At the end of this month, Sir David Carter will take up a new position as national schools commissioner (NSC). Sir David is an outstanding school leader, and former executive principal and regional schools commissioner, who has (as his TES article made clear – see bit.ly/SirDavidCarter) a strong vision for his new role.
All in all, the last thing he needs, therefore, are any thoughts from me. So here are some.
The NSC role has grown significantly in recent years as the number of academies has increased and as the eight new regional schools commissioners (RSCs) have bedded in. The remit will continue to expand – not least if the government requires schools to become academies, given that only 23 per cent currently are.
To be effective, the NSC needs to be a policy adviser to ministers and a delivery agent to the system; in both these areas, the pre-eminent voice in school improvement. The role needs three main functions: overseeing and improving the RSC team; expanding and improving performance of key academy sponsors and trusts; and building capacity within the system. What might that look like?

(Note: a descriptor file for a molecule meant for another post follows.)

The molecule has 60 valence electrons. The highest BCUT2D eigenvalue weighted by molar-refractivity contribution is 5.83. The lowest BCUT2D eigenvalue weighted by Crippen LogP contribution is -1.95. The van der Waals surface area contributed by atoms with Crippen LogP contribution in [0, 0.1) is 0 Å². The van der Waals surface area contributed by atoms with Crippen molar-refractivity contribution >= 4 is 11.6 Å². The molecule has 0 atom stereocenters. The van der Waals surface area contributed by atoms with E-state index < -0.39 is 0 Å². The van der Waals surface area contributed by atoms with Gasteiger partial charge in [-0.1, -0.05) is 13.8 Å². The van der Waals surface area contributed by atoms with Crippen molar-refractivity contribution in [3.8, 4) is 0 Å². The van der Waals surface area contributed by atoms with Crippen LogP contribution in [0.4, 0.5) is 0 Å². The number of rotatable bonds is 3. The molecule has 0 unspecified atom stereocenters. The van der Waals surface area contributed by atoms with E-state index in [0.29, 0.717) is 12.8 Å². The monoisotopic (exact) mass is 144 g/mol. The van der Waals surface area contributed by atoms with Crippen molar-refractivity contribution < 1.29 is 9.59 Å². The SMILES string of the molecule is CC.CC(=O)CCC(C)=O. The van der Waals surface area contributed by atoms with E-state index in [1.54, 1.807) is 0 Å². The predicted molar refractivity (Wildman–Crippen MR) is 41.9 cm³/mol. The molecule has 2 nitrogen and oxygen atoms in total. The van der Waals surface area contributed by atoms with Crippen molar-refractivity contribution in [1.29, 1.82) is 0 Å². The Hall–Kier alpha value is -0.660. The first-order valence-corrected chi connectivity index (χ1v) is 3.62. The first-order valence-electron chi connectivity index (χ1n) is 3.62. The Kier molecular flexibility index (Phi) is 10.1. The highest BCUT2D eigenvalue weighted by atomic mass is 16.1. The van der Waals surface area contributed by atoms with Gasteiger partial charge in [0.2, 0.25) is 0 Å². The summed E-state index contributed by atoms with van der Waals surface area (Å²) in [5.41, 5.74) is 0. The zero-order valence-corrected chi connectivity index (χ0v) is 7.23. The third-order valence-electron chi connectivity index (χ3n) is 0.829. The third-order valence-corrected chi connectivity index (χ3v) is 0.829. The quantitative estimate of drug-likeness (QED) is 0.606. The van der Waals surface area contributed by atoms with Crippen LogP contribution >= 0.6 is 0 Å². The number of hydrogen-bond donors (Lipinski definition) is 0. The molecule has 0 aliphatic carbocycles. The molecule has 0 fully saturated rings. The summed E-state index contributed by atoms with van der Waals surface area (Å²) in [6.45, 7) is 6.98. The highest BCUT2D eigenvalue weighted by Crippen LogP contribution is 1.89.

On the first function, it is likely that the forthcoming select committee report will criticise variable performance levels between the eight RSC teams.
Variation is inevitable in a new function with an unclear remit, but the NSC must standardise the approach – especially if the RSC teams expand or break into sub-teams in the future. Sir David must ensure greater consistency over the performance of the RSCs themselves, the actions of the headteacher boards that advise them, the transparency of decisions made, and the standards of schools under the RSCs’ remit.
Secondly, the NSC ought to take greater responsibility for managing relationships with some of the biggest multi-academy trusts (MATs). It is a source of frustration for some of these, which cover several regions, to have different relationships with RSCs. As the Cabinet Office plays a role across government in managing relations with the government’s big ICT suppliers, the NSC should be the point of contact with large, multi-region trusts.
This doesn’t mean treating them softly, it means a standardised approach, including swift action if they underperform.
The third function should be to grow the number of MATs, and to expand carefully the most successful. There is a case for more transparently ranking trusts’ capacity to improve and making decisions on that basis. The NSC could have specific responsibility for growing what we might call “system-leader trusts” – those that wish to grow beyond 25 schools. The NSC could also help to broker increasing levels of funding and responsibility down to those trusts.
I expect the Department for Education, in the coming months, to flesh out more details as to what the next stage of school system oversight looks like. To be successful, Sir David needs to be at the heart of these proposals.
Jonathan Simons is a former head of education in the Prime Minister’s Strategy Unit under Gordon Brown and David Cameron